DETROIT -- A federal bankruptcy judge granted Detroit unprecedented powers Tuesday to shed billions of dollars in debt, including the ability to slash city employee pensions despite a state constitutional provision protecting them.
In approving the nation's largest-ever municipal filing, Judge Steven Rhodes cleared the way for Detroit's emergency manager to develop a plan to reorganize the city's estimated $18 billion in debt. Beyond cutting worker pensions and retiree health benefits, the city could stiff bondholders and sell city assets such as its water and sewer authority and its priceless art collection.
Municipal bankruptcy experts called particular attention to Judge Rhodes' decision to allow pensions to be put on the chopping block. Some said the move would set a precedent for future municipal bankruptcies. And unions vowed to appeal the decision.
"This is the first opinion of its kind where a bankruptcy court has directly expressed the view that the supremacy of U.S. bankruptcy laws trumps state constitutional protections of public pension holders," said Mark Kaufman, senior partner at McKenna, Long & Aldridge, an Atlanta law firm. "The implications of that decision are significant not only to Detroit but also potentially to other cities gauging their level of fiscal distress and how to deal with it."
The decision to approve Detroit's bankruptcy petition capped four months of legal wrangling triggered when the city's emergency manager, citing overwhelmed city services, mounting debt and dwindling tax revenue, filed for bankruptcy protection in July.
"This once proud and prosperous city can't pay its debts. It's insolvent. It's eligible for bankruptcy," Judge Rhodes said from the bench. "At the same time, it also has an opportunity for a fresh start."
Detroit's efforts to get out from under its mountain of debt still faces determined opposition from a broad range of interests, including city workers, retirees, bondholders and others who stand to be hurt financially if the city does not pay all of its bills.
"The only thing we can do is challenge this ruling legally and question the morality of attacking pensions that have been earned by these workers," said Lee Saunders, president of the American Federation of State, County and Municipal Employees, which represents many of Detroit's 9,500 city workers. "Pensions in Detroit average $19,000 a year, and there is a good possibility that they will be reduced. That is dead-ass wrong and morally corrupt."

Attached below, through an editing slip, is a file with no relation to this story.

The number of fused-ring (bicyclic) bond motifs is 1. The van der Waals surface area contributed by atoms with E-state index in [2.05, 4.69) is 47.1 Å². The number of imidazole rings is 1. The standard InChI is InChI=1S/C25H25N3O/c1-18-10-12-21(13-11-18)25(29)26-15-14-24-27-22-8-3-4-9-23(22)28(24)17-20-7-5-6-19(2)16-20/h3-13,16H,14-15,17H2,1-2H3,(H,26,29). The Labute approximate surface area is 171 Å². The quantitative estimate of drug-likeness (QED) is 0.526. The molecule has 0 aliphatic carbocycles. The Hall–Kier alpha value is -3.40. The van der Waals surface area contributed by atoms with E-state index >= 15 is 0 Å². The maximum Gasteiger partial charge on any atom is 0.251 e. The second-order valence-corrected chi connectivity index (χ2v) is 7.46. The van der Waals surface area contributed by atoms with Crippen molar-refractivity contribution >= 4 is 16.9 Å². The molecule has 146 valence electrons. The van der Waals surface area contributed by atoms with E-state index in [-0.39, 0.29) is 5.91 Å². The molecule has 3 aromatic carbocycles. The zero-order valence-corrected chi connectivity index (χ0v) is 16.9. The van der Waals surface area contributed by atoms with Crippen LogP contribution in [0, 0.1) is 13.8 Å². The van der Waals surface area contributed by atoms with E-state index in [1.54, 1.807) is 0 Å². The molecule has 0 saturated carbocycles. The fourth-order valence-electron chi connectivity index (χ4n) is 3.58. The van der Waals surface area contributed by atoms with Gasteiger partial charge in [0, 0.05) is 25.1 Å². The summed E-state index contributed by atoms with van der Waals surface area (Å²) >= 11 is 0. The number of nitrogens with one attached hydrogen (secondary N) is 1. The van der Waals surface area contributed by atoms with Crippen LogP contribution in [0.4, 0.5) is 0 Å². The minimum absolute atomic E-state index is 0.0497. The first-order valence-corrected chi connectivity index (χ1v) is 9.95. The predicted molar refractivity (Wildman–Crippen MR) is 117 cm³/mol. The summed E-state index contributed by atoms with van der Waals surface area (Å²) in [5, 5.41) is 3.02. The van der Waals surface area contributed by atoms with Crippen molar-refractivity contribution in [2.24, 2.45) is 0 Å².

City workers and retirees also expressed dismay, saying any cuts would be too much. "I'm very disappointed," said Rebecca Koller, 45, a Detroit firefighter for the past 14 years. In the past year, she endured a 10 percent pay cut as the city edged toward insolvency. Now she is likely to see her future pension reduced as well. "I do not understand how the city could promise workers something, have them work and do their jobs, and then not provide what was promised and somehow think that is okay."
Under municipal bankruptcy law, Detroit's emergency manager, Kevyn Orr, will begin exploring ways to pay some of its debt while restoring and improving city services. Although Mr. Orr can propose a reorganization plan that pays creditors only a portion of what the city owes them, creditors have a right to contest it. They can also press the city to sell assets or otherwise to look for ways to minimize their financial damage. Given that, bankruptcy negotiations are expected to drag on for months.
Ultimately, a reorganization plan would have to be approved by the bankruptcy judge. And although Mr. Orr has said pension cuts are necessary, Mr. Rhodes made it clear that he would allow them to go forward only if the overall plan is "fair and equitable."
That legal standard has never been tested in a municipal bankruptcy, putting the case in uncharted legal territory, said Mr. Kaufman, who is lead counsel to a state-appointed receiver overseeing fiscally distressed Harrisburg, Pa. "There have been no legal precedents to guide what fair and equitable is in this context," he said.
At a news conference, Mr. Orr, a former District of Columbia bankruptcy lawyer, promised that his team would be "thoughtful, measured and humane" in proposing pension cuts. He also said that selling at least parts of the collection held by the Detroit Institute of Arts remains an option for raising money to pay creditors.
"There's going to be a lot of pain for a lot of different people. But in the long run, the future will be bright," the outgoing mayor, Dave Bing, a Democrat, said after the ruling.
The Motor City's descent into bankruptcy has been long and painful. Just over half a century ago, the city had more than 1 million residents and represented the hub of blue-collar prosperity.
That was a time when the auto plants were humming, hiring virtually all comers to jobs with good pay and benefits. Now jobs are few, the population is in decline, and Detroit has the highest rate of violent crime among the nation's big cities. Average police response time is almost an hour, compared with a national average of 11 minutes. Nearly 80,000 buildings are abandoned or seriously blighted, and 40 percent of the city's streetlights do not work.
The shoddy services encouraged people to flee, and the city lost more than a quarter of its residents between 2000 and 2012. Tax revenue and state aid have plummeted as the auto industry hit hard times, hurting Michigan's finances. The only way for Detroit to recover, many argued, was to shed its debts in bankruptcy and start over.
Michigan Gov. Rick Snyder, a Republican who appointed Mr. Orr in March, applauded the ruling, calling bankruptcy a painful but necessary step.